NHBS Book ChecksEvery month, we add more than 300 new book titles to our catalogue (you can find the list every month in our Monthly Catalogue). Publishers often announce their new titles to us months in advance of publication (which can turn into years…), and we find that by the time the books arrive into stock for the first time, some of the information we had initially catalogued about a title has changed.

The differences between the original announcement and the actual published book can range from a higher page number, or more illustrations, to a change in the order in which the authors are presented, or an amendment to the title or subtitle. Quite often the cover illustration undergoes several transformations. In very rare cases, the book will even have changed publishers. Even so, the earlier we hear about a book the better we like it, even if the finished product will look somewhat different.

In order to keep the information in our catalogue as accurate as it can be, we give each and every book that we have never seen before a thorough bibliographic check – in fact the cataloguing data for nearly every single book needs to be added to or amended. In the office, the new books are always referred to as the “book checks”, and this stack of each day’s book checks is the most popular place in the NHBS warehouse.

At the same time as verifying the bibliographic data, we evaluate the book and decide whether it’s a good fit for featuring on the NHBS homepage, or as a book of the week, and we make sure that the descriptive text reflects the contents of the book accurately.

This method of rigorous checking and evaluating ensures that no book is ever included in our emails, or in a flyer or advert, unless we are comfortable recommending it.

For me, book checking is also one of the most fun jobs ever – books arrive from all over the world, and they have that exciting “new” smell and feel to them. Every now and then there is a true gem amongst them, a book on an unusual subject, or one with truly outstanding illustrations, that turns out to be much more important than the initial cataloguing suggested.

Just last week, the book checks contained some very good titles. Highlights include:

The Crossley ID GuideThe Crossley ID Guide: Eastern Birds – eagerly anticipated by us. We have a pre-publication offer on it until the end of April. My first reaction to seeing this book was that it’s a lot bigger than I thought it would be! I checked out the Steller’s Jay page, as I remember these birds so well from seeing them on the West Coast of Canada, and the illustrations, as promised, are startlingly different from the usual photographic field guide, and seem to make identification very easy. This one is definitely going on the NHBS home page!

A Dipterist's HandbookThe new edition of A Diperist’s Handbook should prove to be popular, as well, it is part of a series of similar handbooks published by the Amateur Entomologists’ Society, and the book production value is outstanding. A very useful addition to any entomologist’s library, and I can’t recall seeing any similar books on the same subject recently.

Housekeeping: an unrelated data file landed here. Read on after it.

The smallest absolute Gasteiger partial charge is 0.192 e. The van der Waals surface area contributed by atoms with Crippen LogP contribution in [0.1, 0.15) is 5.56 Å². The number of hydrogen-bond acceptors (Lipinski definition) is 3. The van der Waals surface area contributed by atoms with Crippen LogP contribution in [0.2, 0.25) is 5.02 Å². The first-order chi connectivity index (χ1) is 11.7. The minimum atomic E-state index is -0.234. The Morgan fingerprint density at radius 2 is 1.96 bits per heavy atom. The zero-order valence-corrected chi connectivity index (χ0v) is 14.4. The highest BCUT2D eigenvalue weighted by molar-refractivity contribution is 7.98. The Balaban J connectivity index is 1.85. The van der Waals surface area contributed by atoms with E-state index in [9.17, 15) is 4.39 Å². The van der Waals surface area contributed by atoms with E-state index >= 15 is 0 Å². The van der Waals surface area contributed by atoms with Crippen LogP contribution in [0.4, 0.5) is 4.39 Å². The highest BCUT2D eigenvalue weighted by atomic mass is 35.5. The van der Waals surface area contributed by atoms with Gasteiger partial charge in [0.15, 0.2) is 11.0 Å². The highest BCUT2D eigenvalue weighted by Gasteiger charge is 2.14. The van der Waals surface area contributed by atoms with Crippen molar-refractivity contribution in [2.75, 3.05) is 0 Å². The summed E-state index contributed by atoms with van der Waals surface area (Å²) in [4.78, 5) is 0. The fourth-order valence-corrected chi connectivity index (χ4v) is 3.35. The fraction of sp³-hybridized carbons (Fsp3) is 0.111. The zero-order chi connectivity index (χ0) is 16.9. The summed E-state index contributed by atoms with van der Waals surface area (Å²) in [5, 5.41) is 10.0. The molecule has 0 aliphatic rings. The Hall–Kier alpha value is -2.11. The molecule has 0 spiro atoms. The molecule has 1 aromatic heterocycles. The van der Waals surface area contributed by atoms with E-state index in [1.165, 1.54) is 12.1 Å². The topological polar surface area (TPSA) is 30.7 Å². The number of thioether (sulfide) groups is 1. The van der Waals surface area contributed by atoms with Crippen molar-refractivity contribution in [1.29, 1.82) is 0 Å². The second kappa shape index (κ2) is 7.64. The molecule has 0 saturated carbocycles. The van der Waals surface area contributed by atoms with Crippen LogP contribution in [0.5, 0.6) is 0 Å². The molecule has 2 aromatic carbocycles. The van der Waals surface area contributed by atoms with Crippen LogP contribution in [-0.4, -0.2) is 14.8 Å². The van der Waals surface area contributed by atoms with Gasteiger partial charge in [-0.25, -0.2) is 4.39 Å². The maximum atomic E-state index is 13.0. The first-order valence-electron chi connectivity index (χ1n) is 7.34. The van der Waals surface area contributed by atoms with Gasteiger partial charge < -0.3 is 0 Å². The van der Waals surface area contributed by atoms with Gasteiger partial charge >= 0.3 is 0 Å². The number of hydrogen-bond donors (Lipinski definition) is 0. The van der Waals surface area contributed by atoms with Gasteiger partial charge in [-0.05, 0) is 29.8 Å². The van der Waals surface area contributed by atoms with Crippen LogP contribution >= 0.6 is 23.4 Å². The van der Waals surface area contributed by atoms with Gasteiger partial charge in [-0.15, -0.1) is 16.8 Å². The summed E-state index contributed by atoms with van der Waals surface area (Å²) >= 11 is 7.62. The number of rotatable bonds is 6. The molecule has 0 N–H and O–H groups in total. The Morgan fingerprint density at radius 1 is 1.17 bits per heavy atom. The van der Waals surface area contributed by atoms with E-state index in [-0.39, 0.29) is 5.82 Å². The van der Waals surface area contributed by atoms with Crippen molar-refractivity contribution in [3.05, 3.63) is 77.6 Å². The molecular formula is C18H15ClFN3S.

Loire Valley - Loire, Brenne and SologneA new Crossbill Guide: Loire Valley – Loire, Brenne and Sologne. This series of nature travel guides is one of my favourites and we always look forward to seeing a new one published. Browse all the Crossbill wildlife travel guides.

Human Planet - The Complete Series Blu-rayThe Human Planet Blu-Ray arrived today, and before we could even book it into stock, several people in the office declared their intention of buying a copy for their own use. (This is a recent BBC series, which examines how humans in extreme enviroments adapt to living with nature). The book accompanying the series came into stock last week.

A Field Guide to the Butterflies of Singapore A Field Guide to the Butterflies of Singapore: A well-illustrated photographic guide, published by a specialist natural history publisher in Singapore.

We’re serious about series

A couple of weeks ago we received a pallet of hundreds of brand new copies of the latest title in the New Naturalist series, (Volume 116: Plant Pests), and in our latest Monthly Catalogue we are announcing new volumes in the popular Flora of China Illustrations and Flora of Tropical East Africa, amongst many others. All of these volumes made it straight into our top ten bestseller list.

This serious series activity prompted me to delve into our databases and find out some illuminating statistics concerning book series and volumes.

Fungi of SwitzerlandHow many monographic series are there in the NHBS catalogue?

In 26 years of cataloguing, we have accumulated information on well over 6000 series and multi-volume sets. They range across many subject areas, from botany to birding, from conservation to climate.

Some of the series have sub-series, i.e. a series within a series. I have never really understood why this happens – presumably due to a given volume turning out to be more voluminous than planned? Sub-series certainly add to cataloguer’s stress levels!

At least half of all series are no longer active, i.e. no further volumes are expected to be published. Others have only one or two volumes in our subject range.

In 2010, we added 62 new series to our catalogue, including the Witt Catalogue, the Flora of Nepal, Bats in Captivity, and the Synopses of Conservation Evidence.

How many series do we check for new volumes?

We have developed a system for making sure that we don’t miss any volumes in important monographic series. 300 of our series have standing orders, so we check these regularly as a priority to make sure our standing order customers don’t miss out on any new volumes. We also check series by publisher, by subject matter, and by popularity.

In 2010, including the 62 new series, 341 series have had new volumes added, at an average rate of 2.5 volumes per series.

In all, for every series that had one or more new volumes added to our catalogue in 2010, we checked one more that proved to have no new additions.

Why do we spend so much time cataloguing series?

We want to continue to have the most comprehensive range of Natural History titles on the planet, and we are always on the look-out for new publications, regardless of whether they are part of a series or not.

But, just as importantly, if you, as our customer, have a standing order for a series with NHBS, we have a responsibility to keep the series updated. If we manage to find out about a new volume before publication, we save everybody a lot of time! And, as many new volumes are published with pre-publication special offers, it saves money, too.

Find out more about setting up a standing order with NHBS